Molly Bish's Disappearance Still Unsolved After 20 Years

To mark the tragedy, Molly's family held a vigil at Comins Pond in Warren, where the teen disappeared from on June 27, 2000.

NBC Universal, Inc.

Twenty years after Molly Bish disappeared while working her lifeguard shift at Comins Pond in Warren, Massachusetts, her family held a vigil there with 20 cars and 20 light jars.

Molly was 16 when she disappeared on June 27, 2000. Three years later, her partial remains were found in nearby Palmer, but no one has ever been charged in the case, which remains unsolved.

Molly's older sister, Heather Bish, says time doesn't heal everything.

“Twenty years missing Molly — we feel the same as the day she went missing," Heather Bish said. "It hurts. It hurts a lot. I miss my sister as much today as I missed her 20 days into this...I wish that I could say that it gets better or easier. I think you just sort of get used to it.”

Molly's family has kept her memory alive with annual remembrances and the creation of the Molly Bish Center for the Protection of Children and the Elderly at Anna Maria College.

To mark 20 years since Molly's disappearance, Heather Bish organized a vigil suited for the age of social distancing. She asked residents of Warren, a small town in Worcester County, to turn on porch lights, light a candle in the window or stand outside as police drove the Bish family to Comins Pond around 7:30 p.m.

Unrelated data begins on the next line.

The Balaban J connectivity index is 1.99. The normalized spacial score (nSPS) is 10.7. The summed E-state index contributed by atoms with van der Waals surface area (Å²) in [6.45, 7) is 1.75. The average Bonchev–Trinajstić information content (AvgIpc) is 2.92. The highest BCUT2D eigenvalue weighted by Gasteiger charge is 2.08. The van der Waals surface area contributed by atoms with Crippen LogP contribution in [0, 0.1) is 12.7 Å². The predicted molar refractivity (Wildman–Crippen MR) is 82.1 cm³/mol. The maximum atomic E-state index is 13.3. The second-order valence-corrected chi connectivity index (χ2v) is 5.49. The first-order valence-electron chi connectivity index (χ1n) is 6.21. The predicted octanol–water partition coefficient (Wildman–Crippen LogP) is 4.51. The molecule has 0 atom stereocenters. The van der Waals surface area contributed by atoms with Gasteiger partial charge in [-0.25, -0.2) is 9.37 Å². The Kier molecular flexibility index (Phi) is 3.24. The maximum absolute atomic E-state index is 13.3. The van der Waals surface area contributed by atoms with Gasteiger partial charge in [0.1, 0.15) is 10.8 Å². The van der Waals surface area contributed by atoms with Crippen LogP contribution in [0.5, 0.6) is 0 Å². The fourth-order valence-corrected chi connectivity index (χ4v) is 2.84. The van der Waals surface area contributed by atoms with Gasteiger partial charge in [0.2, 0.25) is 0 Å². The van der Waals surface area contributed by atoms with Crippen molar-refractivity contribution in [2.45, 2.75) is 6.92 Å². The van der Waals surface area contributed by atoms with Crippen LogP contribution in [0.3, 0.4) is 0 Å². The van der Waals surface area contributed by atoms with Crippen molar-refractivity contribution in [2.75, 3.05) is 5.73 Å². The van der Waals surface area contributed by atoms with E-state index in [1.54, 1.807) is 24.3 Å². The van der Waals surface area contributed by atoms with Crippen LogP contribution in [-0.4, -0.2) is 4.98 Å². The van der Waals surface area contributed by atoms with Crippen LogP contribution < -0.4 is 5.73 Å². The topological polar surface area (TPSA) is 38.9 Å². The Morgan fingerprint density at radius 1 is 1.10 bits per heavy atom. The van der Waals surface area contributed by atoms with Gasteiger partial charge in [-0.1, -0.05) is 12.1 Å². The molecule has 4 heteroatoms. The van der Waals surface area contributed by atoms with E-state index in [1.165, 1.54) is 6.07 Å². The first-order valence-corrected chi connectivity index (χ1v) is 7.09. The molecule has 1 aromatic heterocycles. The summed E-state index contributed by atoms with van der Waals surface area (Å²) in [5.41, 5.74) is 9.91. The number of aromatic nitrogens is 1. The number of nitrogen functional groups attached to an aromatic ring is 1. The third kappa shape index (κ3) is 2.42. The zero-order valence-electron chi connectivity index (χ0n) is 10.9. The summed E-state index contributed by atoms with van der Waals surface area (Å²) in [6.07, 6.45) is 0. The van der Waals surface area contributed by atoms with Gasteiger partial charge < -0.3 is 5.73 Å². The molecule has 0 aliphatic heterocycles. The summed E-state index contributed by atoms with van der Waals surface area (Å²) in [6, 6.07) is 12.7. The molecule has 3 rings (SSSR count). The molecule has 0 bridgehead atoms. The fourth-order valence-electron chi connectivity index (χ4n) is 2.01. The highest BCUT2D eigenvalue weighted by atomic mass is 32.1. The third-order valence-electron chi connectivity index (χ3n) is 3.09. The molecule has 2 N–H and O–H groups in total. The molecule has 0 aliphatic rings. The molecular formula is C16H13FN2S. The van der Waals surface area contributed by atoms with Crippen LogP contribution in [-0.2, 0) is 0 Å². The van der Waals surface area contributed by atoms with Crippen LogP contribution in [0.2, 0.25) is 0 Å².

In addition, Heather Bish asked residents to remember Molly by painting a "kindness rock," which can be left at the edge of her parents' driveway, according to the The Milford Daily News. Their mother enjoys using them in her garden, she said.

Molly's mom Magi Bish spoke to the crowd that gathered Saturday night before walking over to the lifeguard chair with Molly's dad John Bish to leave flowers.

"Twenty is significant because of the year," Heather Bish said. "But for me, I live without my sister every day. I live trying to find a murderer every day. 

The Bish family continues to work with investigators to try to track down Molly's killer. They have refused to lose hope.

“We have technology and science that’s advancing. We still get tips in so frequently. I believe that we will solve this,” Heather Bish said. 

Molly's sister Heather wants people to know the tip line is still open and can be reached at 508-453-7575.

Contact Us